Monday, November 29, 2010

Chef Challenge: Meat & Potatoes

Editors Note:  This is a guest post from Colin.

Before you go any further, go ahead and cue this post's theme music.

Good.   Now that you've been put in the mood with staccato violin notes, behold:
If you've ever shot a gun, parallel parked, or used coozies as oven mitts, then you've cooked a steak, or stood over someone's shoulder drinking a beer while they cooked a steak.  If so, you can hear the crackle and pop of the meat and fat on the grill (as well as staccato violin notes, of course), and you can smell the meat cooking--turning from dead animal to prime delicacy.  If your steak was done well (and not well done), your mouth should be watering.  Lastly, if you ate something from a drive through tonight, you should be feeling regretful for more than just the indigestion you're going to have, and here's why:

You could have, and should have, spent that $6 drive through on a fulfilling full course steak dinner.

Strip Steak with Baked Potato and Blue Cheese & Chive Tomato Salad
1 Large Baking Potato
Butter (potato topping)
Sour Cream (potato topping)
Extra Virgin Olive Oil
6 Cherry Tomatoes, sliced in half
1 Tablespoon Crumbled
Blue Cheese
1 Teaspoon Chives, thinly sliced
Balsamic Vinegar
1 8 - 10 oz Strip
Steak. at room temperature
Kosher Salt
Fresh Cracked Pepper

Preheat oven to 425 degrees F.  Add potato and bake for 45 - 50 minutes.  In a mixing bowl combine tomatoes, cheese, and chives.  Sprinkle lightly with kosher salt and fresh cracked pepper.  Add 1 tablespoon of olive oil and a splash of balsamic vinegar.  Toss to combine; set aside.  Preheat a skillet/heavy bottomed pan over medium high heat.  Season steak liberally with kosher salt and fresh cracked pepper.  Add enough olive oil to coat the pan - oil should shimmer and almost smoke in pan.  Add steak, and cook undisturbed for 3 minutes.  Flip steak, and place pan into the heated oven with the potato to heat through, another 5 - 7 minutes for medium rare/medium.  Remove steak from oven and set on a plate to rest and keep warm.  Meanwhile, remove and prep baked potato with desired toppings.  Add a generous helping of the tomato salad, and finally plate the steak.  Serve with copious amounts of your favorite Cab - red wine, for the layman.

This meal turned out to not only be the easiest to cook, but easily the best.   From personal experience, I recommend turning up the potato to at least 450 degrees, and make sure to cut a few holes/slices into it to let any steam out while it cooks, otherwise it will split.  Most importantly, take my advice on this one thing not included in the recipe--coat the skin lightly with olive oil, and lightly season with salt and pepper.  This small seasoning changes the potato skin from a serving dish into an additional delicacy.  (I almost sound like I know what I'm doing, don't I?).  Of course, you'll want to drown it in cheese and sour cream regardless when it is done.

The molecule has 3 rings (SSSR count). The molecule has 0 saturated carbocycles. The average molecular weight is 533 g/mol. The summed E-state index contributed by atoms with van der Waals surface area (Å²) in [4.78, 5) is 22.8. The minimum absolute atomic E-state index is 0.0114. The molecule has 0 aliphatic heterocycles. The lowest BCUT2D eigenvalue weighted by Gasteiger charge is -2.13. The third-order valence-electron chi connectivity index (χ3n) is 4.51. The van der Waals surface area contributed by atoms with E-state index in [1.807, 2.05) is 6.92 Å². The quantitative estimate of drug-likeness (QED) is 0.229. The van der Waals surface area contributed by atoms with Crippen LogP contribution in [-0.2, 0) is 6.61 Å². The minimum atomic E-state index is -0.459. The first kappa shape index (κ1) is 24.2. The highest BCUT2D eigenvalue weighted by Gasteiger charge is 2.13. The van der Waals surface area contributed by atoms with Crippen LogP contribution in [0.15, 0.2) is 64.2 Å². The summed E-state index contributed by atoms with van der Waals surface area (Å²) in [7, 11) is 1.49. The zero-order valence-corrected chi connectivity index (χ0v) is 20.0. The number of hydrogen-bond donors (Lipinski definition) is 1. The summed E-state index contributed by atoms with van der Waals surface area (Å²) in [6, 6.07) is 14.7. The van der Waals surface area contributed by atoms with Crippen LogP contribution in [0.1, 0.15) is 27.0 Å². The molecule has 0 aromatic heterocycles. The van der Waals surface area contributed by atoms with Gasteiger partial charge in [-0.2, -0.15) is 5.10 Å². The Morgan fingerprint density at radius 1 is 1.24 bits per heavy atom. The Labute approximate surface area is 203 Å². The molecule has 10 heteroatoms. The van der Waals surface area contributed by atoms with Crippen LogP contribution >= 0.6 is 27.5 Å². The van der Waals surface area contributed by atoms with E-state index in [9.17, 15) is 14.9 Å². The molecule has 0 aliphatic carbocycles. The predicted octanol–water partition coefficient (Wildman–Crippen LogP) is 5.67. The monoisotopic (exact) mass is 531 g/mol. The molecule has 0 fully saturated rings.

As for the salad, I went feta instead of blue cheese, simply as a matter of personal taste.  Somewhere along my maturation into a grown ass man, tomatoes and broccoli turned from grudgingly edible veggies into personal favorites.  Of all the things I cooked in this chef challenge, this salad was the first thing I went ahead and repeated as a personal choice.  Freshly sliced, cold and ripe tomatoes, with the tartness of the oil and vinegar mix perfectly with cheese of any sort, and worked surprisingly well with the heavier side dishes.

The meat was cooked just like the fish from the first meal of my challenge, and was just as tasty.  Don't fear the kosher salt and the pepper.  Don't put the meat on until the pan is hot.  And do not be tempted to flip the steak multiple times or, even worse, cut into it and let that delicious flavor seep out of that dead cow.  Take the time to time putting your on meal too--you don't want to have to be keeping the meat warm and drying it out, or eating partially-baked potato, simply because your stomach made you jump the gun on tossing that steak on the pan.

Matt says to serve with copious amounts of Cab or red wine when you eat, but I'll let you in on a secret.  Steak and potatoes, even when served with a tomato salad, goes great with a beer.  Hell, it goes great with a glass of milk.  A water.  Iced Tea.  The only thing you need to keep away from is serving up a quickie value meal for your weeknight meal instead of this simple, satisfying, and spectacular serving of Steak and Potatoes.

Have Her Over for Dinner can't make a "her" come over for dinner, but at the very least it can make those days where you do dine alone allow for half of this day to be a guaranteed reality.

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